Why I’ve decided to blog my reviews…July 13th, 2006
I wearied long ago of submitting to magazines and waiting for months on editors who couldn’t understand where I was coming from and whose views I didn’t share, finding their underlying vision of life stultifying, out of harmony with my own experience, so much so that it was obviously futile to continue to seek a hearing in their pages. The problem was theirs, not mine. I have a decade and a half of rejection letters to prove it, from every New York and university publisher and many “prestigious” editors, benefactors of nepotism and otherwise, dullards, really, it always seemed to me, often corrupt, parasitic corporations, destroying the culture, with decadent and demeaning visions of life.
So for more than fifteen years, nearly every magazine and journal of the time, and publishers, had shown themselves only capable of rejecting my writing, while rarely demonstrating even a trace of understanding of what I was actually doing, in my own terms. There are times in literary and cultural history when the best thing a writer can do is return to, or stay put, in one’s home, stay in Concord, Copenhagen, The Hague, or Derry, New Hampshire, as good as anywhere else, the gods having planted you there, apparently for a reason, try to learn and understand their lessons.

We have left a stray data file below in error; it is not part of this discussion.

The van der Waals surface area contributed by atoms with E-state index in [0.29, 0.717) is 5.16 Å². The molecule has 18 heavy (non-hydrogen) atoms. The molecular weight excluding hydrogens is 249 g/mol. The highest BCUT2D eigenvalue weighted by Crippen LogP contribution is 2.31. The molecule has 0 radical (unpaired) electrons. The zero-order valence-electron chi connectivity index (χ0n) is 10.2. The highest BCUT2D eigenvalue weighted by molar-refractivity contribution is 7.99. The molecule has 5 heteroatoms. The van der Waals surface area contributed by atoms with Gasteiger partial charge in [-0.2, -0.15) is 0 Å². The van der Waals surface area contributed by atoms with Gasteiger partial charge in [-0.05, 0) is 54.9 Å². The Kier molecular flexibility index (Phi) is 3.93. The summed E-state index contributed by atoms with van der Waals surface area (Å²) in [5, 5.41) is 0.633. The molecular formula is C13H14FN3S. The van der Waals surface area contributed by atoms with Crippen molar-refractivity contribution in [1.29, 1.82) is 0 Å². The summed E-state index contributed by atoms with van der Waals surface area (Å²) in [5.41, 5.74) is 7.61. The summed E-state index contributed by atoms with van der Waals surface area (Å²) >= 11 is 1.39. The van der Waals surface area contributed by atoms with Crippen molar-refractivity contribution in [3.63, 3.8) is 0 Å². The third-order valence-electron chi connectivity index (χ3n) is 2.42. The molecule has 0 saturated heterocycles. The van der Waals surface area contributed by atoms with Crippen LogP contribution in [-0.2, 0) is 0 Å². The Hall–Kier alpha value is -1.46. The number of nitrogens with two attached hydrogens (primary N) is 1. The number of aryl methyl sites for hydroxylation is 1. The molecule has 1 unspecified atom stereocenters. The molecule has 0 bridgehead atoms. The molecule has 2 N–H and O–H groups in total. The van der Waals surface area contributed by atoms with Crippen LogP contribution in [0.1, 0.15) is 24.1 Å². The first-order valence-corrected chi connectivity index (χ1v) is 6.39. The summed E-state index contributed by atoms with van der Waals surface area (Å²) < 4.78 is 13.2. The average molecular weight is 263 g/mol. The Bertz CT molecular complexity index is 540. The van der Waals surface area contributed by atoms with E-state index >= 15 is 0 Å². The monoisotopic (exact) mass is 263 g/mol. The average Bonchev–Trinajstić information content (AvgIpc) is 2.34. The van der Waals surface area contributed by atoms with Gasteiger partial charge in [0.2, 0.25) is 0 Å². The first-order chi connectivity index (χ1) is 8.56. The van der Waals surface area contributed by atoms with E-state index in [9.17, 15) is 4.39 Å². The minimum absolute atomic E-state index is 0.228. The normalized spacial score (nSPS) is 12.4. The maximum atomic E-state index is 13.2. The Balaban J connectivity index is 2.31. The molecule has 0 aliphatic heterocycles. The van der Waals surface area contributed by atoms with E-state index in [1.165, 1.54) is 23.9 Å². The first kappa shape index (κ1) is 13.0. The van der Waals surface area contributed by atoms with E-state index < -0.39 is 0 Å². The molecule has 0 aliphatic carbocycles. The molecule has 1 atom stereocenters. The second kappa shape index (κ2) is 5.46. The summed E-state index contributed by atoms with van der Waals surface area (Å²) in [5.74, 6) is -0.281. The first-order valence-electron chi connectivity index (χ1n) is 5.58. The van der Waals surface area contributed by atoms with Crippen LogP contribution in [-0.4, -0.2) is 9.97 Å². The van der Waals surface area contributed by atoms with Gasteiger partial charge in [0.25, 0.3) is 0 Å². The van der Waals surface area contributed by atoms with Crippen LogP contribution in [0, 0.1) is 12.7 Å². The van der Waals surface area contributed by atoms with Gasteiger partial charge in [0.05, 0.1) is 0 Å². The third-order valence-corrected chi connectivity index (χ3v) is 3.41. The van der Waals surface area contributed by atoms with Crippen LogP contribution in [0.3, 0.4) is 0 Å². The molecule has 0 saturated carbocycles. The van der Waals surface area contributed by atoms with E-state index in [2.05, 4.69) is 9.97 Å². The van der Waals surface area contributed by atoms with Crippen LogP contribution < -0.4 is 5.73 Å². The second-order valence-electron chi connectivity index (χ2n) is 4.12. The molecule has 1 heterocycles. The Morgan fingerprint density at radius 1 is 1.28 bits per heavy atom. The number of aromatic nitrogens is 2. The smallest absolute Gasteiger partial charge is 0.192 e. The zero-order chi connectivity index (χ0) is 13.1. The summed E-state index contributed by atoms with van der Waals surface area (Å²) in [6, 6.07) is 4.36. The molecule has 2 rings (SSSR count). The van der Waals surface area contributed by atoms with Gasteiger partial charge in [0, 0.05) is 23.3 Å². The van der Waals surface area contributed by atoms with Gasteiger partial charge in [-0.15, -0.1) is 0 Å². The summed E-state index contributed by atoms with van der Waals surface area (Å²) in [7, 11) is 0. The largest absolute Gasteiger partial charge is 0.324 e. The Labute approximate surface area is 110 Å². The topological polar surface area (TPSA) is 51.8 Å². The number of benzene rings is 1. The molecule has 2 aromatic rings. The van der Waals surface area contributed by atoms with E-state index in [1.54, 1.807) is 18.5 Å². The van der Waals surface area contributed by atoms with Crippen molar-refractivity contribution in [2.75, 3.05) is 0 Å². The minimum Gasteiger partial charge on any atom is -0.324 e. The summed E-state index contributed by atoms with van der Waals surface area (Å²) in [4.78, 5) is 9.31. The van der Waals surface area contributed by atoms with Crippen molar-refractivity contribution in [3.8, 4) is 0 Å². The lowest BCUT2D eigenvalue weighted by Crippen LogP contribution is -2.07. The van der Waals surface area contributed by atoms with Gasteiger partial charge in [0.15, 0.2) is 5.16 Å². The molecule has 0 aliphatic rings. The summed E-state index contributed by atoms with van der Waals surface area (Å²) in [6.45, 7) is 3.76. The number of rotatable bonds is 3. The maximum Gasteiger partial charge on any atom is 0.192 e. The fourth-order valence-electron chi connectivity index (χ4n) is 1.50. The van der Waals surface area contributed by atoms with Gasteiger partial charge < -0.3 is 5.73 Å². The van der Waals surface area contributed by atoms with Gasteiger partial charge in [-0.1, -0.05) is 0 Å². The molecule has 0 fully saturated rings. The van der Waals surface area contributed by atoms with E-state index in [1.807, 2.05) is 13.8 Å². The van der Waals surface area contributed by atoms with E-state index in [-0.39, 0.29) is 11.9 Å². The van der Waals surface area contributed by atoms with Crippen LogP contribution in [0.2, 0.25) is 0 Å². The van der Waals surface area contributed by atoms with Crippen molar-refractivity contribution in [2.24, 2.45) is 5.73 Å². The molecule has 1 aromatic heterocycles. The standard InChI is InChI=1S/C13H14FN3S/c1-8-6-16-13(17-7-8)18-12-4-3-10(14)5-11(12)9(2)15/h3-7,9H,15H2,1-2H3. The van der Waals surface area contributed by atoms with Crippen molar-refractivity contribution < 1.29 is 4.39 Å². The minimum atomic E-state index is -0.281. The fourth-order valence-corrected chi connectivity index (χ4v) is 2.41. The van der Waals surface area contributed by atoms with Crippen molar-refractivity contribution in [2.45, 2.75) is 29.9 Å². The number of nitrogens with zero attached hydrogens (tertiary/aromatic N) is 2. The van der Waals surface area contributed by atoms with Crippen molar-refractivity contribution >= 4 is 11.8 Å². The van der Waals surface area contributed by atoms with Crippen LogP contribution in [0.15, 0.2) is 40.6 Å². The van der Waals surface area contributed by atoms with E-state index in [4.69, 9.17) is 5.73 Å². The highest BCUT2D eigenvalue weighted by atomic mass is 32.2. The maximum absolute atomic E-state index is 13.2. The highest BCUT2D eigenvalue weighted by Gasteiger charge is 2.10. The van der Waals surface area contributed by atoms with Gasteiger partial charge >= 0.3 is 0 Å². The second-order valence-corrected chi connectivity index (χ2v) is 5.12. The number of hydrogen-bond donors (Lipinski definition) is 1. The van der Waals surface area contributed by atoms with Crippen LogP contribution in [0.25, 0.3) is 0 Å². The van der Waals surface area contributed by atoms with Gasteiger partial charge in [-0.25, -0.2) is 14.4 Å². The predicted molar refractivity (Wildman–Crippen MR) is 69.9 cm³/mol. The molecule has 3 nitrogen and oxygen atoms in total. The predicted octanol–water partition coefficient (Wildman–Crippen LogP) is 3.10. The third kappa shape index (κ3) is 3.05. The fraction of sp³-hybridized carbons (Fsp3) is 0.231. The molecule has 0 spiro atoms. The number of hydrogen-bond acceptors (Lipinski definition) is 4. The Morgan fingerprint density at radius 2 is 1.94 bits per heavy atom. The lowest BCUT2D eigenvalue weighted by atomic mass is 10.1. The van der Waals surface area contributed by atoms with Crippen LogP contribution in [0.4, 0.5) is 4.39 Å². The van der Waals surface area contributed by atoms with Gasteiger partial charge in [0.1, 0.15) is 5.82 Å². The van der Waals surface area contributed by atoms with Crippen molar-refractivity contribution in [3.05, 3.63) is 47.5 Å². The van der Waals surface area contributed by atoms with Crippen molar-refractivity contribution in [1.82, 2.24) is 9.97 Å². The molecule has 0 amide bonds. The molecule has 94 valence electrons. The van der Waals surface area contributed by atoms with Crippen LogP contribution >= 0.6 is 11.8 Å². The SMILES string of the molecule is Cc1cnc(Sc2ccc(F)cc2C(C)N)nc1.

My MCRI blog in 2006 was my introduction to the blog, and so I explored it for things that really interested me, in various incarnations, eReading and Reviews, bringing my disparate parts together now, in the summer of 2011, for the first time, on The Globe, a healing of sorts, or gathering, perhaps a resolution and perspective time can sometimes provide.
Following William Blake, Walt Whitman, and other writers, I followed the traditional route of turning to one’s own devices, “under one’s own steam,” as Robert Hayden once phrased it to me, going around the prevailing mentality, evolving with the times, from conventional printing, to worldwide POD through Ingram’s Lightning Source, for both hard and soft cover books, then Jason Epstein’s Espresso Book Machine, and finally ebooks, the last of which I believe resolves all of the problems confronting writers and readers for reasons I explain elsewhere: